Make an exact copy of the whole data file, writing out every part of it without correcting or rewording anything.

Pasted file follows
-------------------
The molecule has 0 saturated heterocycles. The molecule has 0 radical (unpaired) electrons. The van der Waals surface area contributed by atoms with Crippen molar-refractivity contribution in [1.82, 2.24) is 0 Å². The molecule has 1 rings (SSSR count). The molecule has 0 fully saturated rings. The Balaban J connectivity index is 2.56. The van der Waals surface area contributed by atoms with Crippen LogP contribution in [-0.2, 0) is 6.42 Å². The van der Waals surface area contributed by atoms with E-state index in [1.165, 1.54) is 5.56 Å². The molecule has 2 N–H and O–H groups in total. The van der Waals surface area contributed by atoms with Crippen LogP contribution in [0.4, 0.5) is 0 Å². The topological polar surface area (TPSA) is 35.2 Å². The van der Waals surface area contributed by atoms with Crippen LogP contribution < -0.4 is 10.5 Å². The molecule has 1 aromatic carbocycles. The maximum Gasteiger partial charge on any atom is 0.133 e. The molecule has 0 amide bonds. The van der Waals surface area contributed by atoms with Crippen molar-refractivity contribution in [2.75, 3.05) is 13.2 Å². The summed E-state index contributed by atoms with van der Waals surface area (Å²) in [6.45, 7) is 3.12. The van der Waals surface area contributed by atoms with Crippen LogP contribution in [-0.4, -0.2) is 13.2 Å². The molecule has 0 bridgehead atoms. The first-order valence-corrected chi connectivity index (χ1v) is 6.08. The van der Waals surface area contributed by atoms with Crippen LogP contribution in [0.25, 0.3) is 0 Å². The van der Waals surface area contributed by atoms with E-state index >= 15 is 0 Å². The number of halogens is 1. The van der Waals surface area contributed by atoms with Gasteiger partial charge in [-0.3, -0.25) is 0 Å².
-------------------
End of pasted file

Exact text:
The molecule has 0 saturated heterocycles. The molecule has 0 radical (unpaired) electrons. The van der Waals surface area contributed by atoms with Crippen molar-refractivity contribution in [1.82, 2.24) is 0 Å². The molecule has 1 rings (SSSR count). The molecule has 0 fully saturated rings. The Balaban J connectivity index is 2.56. The van der Waals surface area contributed by atoms with Crippen LogP contribution in [-0.2, 0) is 6.42 Å². The van der Waals surface area contributed by atoms with E-state index in [1.165, 1.54) is 5.56 Å². The molecule has 2 N–H and O–H groups in total. The van der Waals surface area contributed by atoms with Crippen LogP contribution in [0.4, 0.5) is 0 Å². The topological polar surface area (TPSA) is 35.2 Å². The van der Waals surface area contributed by atoms with Crippen LogP contribution < -0.4 is 10.5 Å². The molecule has 1 aromatic carbocycles. The maximum Gasteiger partial charge on any atom is 0.133 e. The molecule has 0 amide bonds. The van der Waals surface area contributed by atoms with Crippen molar-refractivity contribution in [2.75, 3.05) is 13.2 Å². The summed E-state index contributed by atoms with van der Waals surface area (Å²) in [6.45, 7) is 3.12. The van der Waals surface area contributed by atoms with Crippen LogP contribution in [-0.4, -0.2) is 13.2 Å². The molecule has 0 bridgehead atoms. The first-order valence-corrected chi connectivity index (χ1v) is 6.08. The van der Waals surface area contributed by atoms with Crippen LogP contribution in [0.25, 0.3) is 0 Å². The van der Waals surface area contributed by atoms with E-state index >= 15 is 0 Å². The number of halogens is 1. The van der Waals surface area contributed by atoms with Gasteiger partial charge in [-0.3, -0.25) is 0 Å².